Memory in the theological anthropology of St. Augustine : “In memoria est cogitandi modus”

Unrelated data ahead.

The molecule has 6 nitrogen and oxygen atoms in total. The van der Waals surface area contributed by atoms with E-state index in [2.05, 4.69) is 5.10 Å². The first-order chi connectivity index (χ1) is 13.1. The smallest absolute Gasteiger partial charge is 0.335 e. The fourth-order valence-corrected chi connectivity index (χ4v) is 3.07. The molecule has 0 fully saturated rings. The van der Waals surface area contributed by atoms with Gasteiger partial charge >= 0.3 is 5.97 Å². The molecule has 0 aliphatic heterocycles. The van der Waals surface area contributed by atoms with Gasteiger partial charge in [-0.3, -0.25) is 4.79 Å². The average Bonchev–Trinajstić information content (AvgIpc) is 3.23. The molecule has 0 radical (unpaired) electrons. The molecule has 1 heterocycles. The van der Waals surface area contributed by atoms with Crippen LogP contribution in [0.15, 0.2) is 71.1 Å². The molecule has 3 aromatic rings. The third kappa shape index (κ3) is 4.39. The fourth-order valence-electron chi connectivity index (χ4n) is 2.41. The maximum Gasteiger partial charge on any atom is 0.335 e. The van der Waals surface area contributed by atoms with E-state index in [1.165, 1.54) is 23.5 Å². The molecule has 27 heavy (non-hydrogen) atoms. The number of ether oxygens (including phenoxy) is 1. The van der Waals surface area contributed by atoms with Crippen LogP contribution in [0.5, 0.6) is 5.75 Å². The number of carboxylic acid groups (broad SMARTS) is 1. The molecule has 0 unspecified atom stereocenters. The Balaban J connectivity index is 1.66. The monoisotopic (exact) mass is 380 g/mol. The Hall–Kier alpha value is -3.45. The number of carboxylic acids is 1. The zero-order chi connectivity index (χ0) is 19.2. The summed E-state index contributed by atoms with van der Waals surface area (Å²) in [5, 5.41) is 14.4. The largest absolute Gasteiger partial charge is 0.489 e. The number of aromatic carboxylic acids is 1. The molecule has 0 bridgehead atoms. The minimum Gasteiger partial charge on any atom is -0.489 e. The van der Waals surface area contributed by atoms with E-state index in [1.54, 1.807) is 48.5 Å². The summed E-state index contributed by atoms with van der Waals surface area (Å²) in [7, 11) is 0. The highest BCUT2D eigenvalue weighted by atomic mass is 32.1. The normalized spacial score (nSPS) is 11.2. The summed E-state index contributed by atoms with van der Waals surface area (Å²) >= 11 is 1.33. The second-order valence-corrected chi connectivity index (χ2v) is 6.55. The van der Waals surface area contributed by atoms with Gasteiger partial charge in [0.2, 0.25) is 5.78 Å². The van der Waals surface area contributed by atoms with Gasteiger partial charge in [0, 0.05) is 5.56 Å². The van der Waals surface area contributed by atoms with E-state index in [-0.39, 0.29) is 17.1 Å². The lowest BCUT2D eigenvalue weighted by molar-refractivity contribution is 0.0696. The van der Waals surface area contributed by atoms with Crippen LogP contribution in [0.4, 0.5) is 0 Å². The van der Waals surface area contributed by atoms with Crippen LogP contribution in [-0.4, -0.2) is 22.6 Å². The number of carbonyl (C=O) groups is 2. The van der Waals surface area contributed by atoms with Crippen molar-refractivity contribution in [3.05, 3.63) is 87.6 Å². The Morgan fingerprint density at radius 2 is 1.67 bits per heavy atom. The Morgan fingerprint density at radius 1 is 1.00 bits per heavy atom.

The place of memory in the theological anthropology of St. Augustine has its roots in the platonie epistemological tradition. Augustine actively engages with this tradition in his early writings in a manner that is both philosophically sophisticated and doctrinally consistent with his later, more overtly theological, writings. From the Cassiciacum dialogues through De musica, Augustine points to the central importance of memory: he examines this power of the soul as something that mediates sense-perception and understanding, while explicitly deferring a more profound treatment of it until Confessiones and De trinitate. In these two texts, memory is the foundation for the location of the imago Dei in the mind. It becomes the basis for the spiritual experience of the embodied creature, and a source of the profound anxiety that results from the sensed opposition of human time and divine time (aeterna ratio). This tension is contained and resolved, to a limited extent, in Augustine's Christology, in the ability of a paradoxical incarnation to unify the temporal and the eternal (in Confessions 11 and 12), and the life of faith (scientia) with the promised contemplation of the divine (sapientia, in De trinitate 12-14).